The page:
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Talk, Read, Sing It, Baby

PHOTO: In the wake of compelling research on the importance of early brain development for children ages 0-5, First 5 California is launching a new statewide media campaign encouraging parents and caregivers to talk, read, and sing to babies and toddlers. Photo courtesy First 5 California.
PHOTO: In the wake of compelling research on the importance of early brain development for children ages 0-5, First 5 California is launching a new statewide media campaign encouraging parents and caregivers to talk, read, and sing to babies and toddlers. Photo courtesy First 5 California.
March 14, 2014

SACRAMENTO, Calif. – Reading a bedtime story or singing a lullaby can do more than help put a child to sleep.

Research shows talking, reading and singing to babies in their first years of life can have an extremely powerful impact on their development.

First 5 California is launching a statewide campaign to encourage parents and caregivers to help exercise their child's brain.

George Halvorson, chairman of the First 5 California Children and Families Commission, says the first three years of life make a huge difference in the brain development of a child.

"The brains are stronger, more effective,” he explains. “The children who get that kind of exercise end up with larger vocabularies when they get to kindergarten.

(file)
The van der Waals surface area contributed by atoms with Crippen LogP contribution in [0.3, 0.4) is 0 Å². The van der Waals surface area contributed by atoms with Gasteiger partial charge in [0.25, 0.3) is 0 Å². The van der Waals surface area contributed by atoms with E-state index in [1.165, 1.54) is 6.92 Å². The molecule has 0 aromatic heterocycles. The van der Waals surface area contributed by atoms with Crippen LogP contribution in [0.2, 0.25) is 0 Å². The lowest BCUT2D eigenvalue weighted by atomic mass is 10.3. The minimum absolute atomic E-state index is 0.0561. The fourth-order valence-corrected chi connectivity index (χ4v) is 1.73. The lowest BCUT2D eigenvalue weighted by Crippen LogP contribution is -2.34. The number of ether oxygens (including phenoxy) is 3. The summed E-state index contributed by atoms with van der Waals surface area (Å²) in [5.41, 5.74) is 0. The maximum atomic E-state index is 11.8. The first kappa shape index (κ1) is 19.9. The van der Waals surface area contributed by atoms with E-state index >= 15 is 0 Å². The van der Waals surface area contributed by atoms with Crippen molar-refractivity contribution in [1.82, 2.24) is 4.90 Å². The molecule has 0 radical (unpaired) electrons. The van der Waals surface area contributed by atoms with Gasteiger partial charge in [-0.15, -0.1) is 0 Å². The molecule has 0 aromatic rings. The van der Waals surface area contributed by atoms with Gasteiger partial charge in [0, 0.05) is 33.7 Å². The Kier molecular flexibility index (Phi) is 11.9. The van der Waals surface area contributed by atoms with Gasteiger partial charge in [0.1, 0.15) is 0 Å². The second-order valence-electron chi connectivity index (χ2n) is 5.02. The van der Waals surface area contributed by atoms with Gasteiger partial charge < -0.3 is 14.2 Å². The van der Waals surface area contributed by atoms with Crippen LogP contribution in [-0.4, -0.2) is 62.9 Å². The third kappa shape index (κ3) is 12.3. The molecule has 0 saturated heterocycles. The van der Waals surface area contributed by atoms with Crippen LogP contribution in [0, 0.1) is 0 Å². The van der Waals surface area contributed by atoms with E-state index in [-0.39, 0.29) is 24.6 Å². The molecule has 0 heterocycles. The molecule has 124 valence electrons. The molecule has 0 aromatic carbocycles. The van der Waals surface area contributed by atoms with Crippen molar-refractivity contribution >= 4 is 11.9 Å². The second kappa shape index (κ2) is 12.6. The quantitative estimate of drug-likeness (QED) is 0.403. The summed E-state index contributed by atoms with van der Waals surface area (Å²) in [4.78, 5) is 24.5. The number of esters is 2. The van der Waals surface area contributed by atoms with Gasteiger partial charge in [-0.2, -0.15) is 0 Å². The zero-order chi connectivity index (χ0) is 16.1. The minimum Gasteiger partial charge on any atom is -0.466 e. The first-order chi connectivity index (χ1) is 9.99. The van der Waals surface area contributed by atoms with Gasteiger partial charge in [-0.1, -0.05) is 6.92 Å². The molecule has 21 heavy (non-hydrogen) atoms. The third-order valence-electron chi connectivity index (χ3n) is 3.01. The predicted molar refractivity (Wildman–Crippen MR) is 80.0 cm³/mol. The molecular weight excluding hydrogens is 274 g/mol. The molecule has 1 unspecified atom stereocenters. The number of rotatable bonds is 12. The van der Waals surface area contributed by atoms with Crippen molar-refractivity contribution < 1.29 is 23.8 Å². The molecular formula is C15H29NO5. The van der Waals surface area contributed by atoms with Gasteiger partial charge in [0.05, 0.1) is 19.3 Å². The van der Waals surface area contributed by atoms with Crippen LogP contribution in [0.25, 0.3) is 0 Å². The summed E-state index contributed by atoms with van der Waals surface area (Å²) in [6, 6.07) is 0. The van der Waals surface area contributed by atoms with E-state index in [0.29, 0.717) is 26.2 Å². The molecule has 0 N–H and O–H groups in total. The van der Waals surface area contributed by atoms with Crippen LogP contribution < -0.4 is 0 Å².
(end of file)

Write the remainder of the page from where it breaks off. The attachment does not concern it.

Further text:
“They're better able to read. They're better able to function in the school system.”

These types of interactions also have social and emotional advantages for children.

Halvorson explains that without those linguistic skills and attachments to caring adults, research shows children are less ready to participate in and benefit from school.

Studies also show the vast majority of children who are behind in kindergarten will never catch up, which Halvorson says may lead to other problems.

"The children who can't read are 40 percent more likely to drop out of school,” he says. “They're 60 percent more likely to get pregnant, and they're even 70 percent more likely to end up in prison.”

Halvorson also says brain scans of children who have had caregivers talk, read and sing to them regularly appear dramatically healthier compared to children who have not had that exposure.




Lori Abbott, Public News Service - CA